P11/P27 (Dual bonded, only one of two is available) -P11 if not used as P27 or external 32KHz LPO; If used as 32KHz LPO, then P11 and P27 are unavailable - If external 32KHz OSC is used then P11 is not available, but P27 is available
For unused dual bonded pins, the unused GPIO should be input/output disabled (especially when it is an input).
From the perspective of writing software against the GPIO mappings defined above, it's important to keep in mind that the GPIO is physically mapped to a BCM2073XS device within the platform.h file which is custom to the TAG development board by default.
However, this mapping in platform.h can be reconfigured for a custom design.
The values in platform.h then map to definitions and function prototypes in bleprofile.h
Note that the specific values in the bleprofile.h bitmasks themselves are not intended to be exposed as the code beneath these bitmasks is proprietary and cannot be released for reasons outside the scope of this discussion.
In addition to reconfiguring the mappings of your custom board within the bleprofile.h, GPIO can also be assigned within BLE_PROFILE_GPIO_CFG within the .c file for each application. This is also where you allocate/initialize the GPIO within your application. The bleprofile_xxx() routines are then how you use/access what you have configured above.
With this said, I realize there is some ambiguity in this message as we have documents like WICED™ Smart Hardware Interfaces which clearly states that the BCM2073X (note that this guide was written for the SoC, then modified slightly for the SIP module) includes two sets of APIs that are available for the application: the low-level driver API and the high-level profile API.
So yes, the Low Level API is there and in some cases ok to use, but we are not consistent in exposing everything a developer needs to actually use it effectively on a consistent basis.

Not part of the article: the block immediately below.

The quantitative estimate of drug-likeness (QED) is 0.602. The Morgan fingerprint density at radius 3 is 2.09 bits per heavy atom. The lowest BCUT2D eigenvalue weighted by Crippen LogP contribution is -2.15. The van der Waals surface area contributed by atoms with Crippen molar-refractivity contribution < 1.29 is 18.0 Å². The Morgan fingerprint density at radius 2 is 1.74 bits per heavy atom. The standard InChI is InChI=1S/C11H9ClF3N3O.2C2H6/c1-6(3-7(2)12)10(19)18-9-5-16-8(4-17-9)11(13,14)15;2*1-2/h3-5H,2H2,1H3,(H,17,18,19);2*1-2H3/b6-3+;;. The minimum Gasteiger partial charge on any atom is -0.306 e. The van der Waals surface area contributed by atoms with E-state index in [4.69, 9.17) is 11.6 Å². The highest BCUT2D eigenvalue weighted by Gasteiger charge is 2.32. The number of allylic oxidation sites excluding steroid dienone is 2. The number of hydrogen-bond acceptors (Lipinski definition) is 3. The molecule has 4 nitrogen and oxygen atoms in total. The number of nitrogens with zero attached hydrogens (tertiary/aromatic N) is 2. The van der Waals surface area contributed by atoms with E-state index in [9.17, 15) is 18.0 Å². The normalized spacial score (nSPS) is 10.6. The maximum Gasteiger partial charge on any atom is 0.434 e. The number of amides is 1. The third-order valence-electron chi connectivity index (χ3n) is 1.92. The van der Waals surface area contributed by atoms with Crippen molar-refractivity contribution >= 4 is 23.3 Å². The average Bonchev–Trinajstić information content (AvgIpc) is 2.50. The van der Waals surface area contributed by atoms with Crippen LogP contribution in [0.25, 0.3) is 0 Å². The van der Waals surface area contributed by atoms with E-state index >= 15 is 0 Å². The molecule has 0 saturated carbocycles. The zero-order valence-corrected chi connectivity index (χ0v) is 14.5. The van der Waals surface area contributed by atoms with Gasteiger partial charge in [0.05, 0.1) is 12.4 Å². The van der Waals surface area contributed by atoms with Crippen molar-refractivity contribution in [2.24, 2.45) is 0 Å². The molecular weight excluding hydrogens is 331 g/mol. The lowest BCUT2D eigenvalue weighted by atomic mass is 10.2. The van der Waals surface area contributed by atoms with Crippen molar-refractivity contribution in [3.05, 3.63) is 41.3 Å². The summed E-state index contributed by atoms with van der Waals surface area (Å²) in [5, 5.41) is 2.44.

Hopefully you guys find this helpful. I know many of you have tidbits to add, so feel free to comment (please stay on topic). I would love to see some examples and code snippets showing usage of the bleprofile_xxx() routines.
If you are having problems with your installer, check that the download size of the installer is roughly 260MB, installer problems are typically caused by incomplete downloads.
The picture below shows a very common error message. Our SDK utilizes a 32-bit version of an Eclipse based IDE which requires a 32-bit version of JRE to be installed. If you already have the 64-bit JRE installed, you will also need to install the 32-bit version as well. The JRE is designed to allow both 32 and 64 bit variants to be installed on the system.
The WICED Sense kit uses a Silicon Labs USB to Serial Device. The TAG3 board uses an FTDI USB to Serial Device. Both should be installed as part of the SDK 2.2.1 installation process. If not, the FTDI drivers for the TAG3 reinstall them using the file /WICED-Smart-SDK/Drivers/dpinst.exe (make sure you access from the command line). The Silicon Labs USB Drivers can be foundWICED Sense Table of Contents
Everything we have for the WICED Sense, such as schematics, drivers, and Android application source code, can be accessed through theWICED Sense Table of Contents. A great post for the WICED Sense is theWICED SENSE Kit BLOGwhich is like a WICED Sense quick start guide.